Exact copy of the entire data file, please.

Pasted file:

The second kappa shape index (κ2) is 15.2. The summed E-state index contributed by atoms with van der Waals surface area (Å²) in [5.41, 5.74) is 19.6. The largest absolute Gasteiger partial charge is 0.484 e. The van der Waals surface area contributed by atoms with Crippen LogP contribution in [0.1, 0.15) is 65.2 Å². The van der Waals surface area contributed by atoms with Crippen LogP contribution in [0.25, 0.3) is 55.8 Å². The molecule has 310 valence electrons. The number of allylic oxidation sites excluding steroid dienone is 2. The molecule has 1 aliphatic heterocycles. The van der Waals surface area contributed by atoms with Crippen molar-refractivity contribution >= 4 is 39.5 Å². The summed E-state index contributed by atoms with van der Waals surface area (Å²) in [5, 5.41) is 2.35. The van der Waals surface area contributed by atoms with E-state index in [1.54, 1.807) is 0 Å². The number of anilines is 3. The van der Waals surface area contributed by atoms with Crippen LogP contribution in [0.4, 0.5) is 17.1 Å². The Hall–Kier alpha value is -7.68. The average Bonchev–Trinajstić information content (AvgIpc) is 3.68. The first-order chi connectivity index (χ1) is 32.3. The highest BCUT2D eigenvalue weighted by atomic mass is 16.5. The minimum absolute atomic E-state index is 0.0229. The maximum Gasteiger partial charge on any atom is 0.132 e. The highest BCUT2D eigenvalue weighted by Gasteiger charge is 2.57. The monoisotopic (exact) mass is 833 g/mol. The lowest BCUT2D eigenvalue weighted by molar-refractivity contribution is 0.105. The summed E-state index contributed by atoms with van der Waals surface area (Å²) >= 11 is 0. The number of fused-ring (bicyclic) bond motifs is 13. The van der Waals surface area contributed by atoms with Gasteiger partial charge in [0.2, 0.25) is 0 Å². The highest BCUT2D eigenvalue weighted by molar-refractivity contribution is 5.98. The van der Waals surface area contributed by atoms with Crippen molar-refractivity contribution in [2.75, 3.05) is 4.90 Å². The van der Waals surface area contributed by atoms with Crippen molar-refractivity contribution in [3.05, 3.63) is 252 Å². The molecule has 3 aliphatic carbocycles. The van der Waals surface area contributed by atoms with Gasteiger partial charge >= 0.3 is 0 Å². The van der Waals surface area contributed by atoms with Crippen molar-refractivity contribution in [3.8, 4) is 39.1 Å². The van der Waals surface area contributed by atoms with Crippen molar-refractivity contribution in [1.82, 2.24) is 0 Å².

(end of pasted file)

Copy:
The second kappa shape index (κ2) is 15.2. The summed E-state index contributed by atoms with van der Waals surface area (Å²) in [5.41, 5.74) is 19.6. The largest absolute Gasteiger partial charge is 0.484 e. The van der Waals surface area contributed by atoms with Crippen LogP contribution in [0.1, 0.15) is 65.2 Å². The van der Waals surface area contributed by atoms with Crippen LogP contribution in [0.25, 0.3) is 55.8 Å². The molecule has 310 valence electrons. The number of allylic oxidation sites excluding steroid dienone is 2. The molecule has 1 aliphatic heterocycles. The van der Waals surface area contributed by atoms with Crippen molar-refractivity contribution >= 4 is 39.5 Å². The summed E-state index contributed by atoms with van der Waals surface area (Å²) in [5, 5.41) is 2.35. The van der Waals surface area contributed by atoms with E-state index in [1.54, 1.807) is 0 Å². The number of anilines is 3. The van der Waals surface area contributed by atoms with Crippen LogP contribution in [0.4, 0.5) is 17.1 Å². The Hall–Kier alpha value is -7.68. The average Bonchev–Trinajstić information content (AvgIpc) is 3.68. The first-order chi connectivity index (χ1) is 32.3. The highest BCUT2D eigenvalue weighted by atomic mass is 16.5. The minimum absolute atomic E-state index is 0.0229. The maximum Gasteiger partial charge on any atom is 0.132 e. The highest BCUT2D eigenvalue weighted by Gasteiger charge is 2.57. The monoisotopic (exact) mass is 833 g/mol. The lowest BCUT2D eigenvalue weighted by molar-refractivity contribution is 0.105. The summed E-state index contributed by atoms with van der Waals surface area (Å²) >= 11 is 0. The number of fused-ring (bicyclic) bond motifs is 13. The van der Waals surface area contributed by atoms with Gasteiger partial charge in [0.2, 0.25) is 0 Å². The highest BCUT2D eigenvalue weighted by molar-refractivity contribution is 5.98. The van der Waals surface area contributed by atoms with Crippen molar-refractivity contribution in [2.75, 3.05) is 4.90 Å². The van der Waals surface area contributed by atoms with Crippen molar-refractivity contribution in [3.05, 3.63) is 252 Å². The molecule has 3 aliphatic carbocycles. The van der Waals surface area contributed by atoms with Gasteiger partial charge >= 0.3 is 0 Å². The van der Waals surface area contributed by atoms with Crippen molar-refractivity contribution in [3.8, 4) is 39.1 Å². The van der Waals surface area contributed by atoms with Crippen molar-refractivity contribution in [1.82, 2.24) is 0 Å².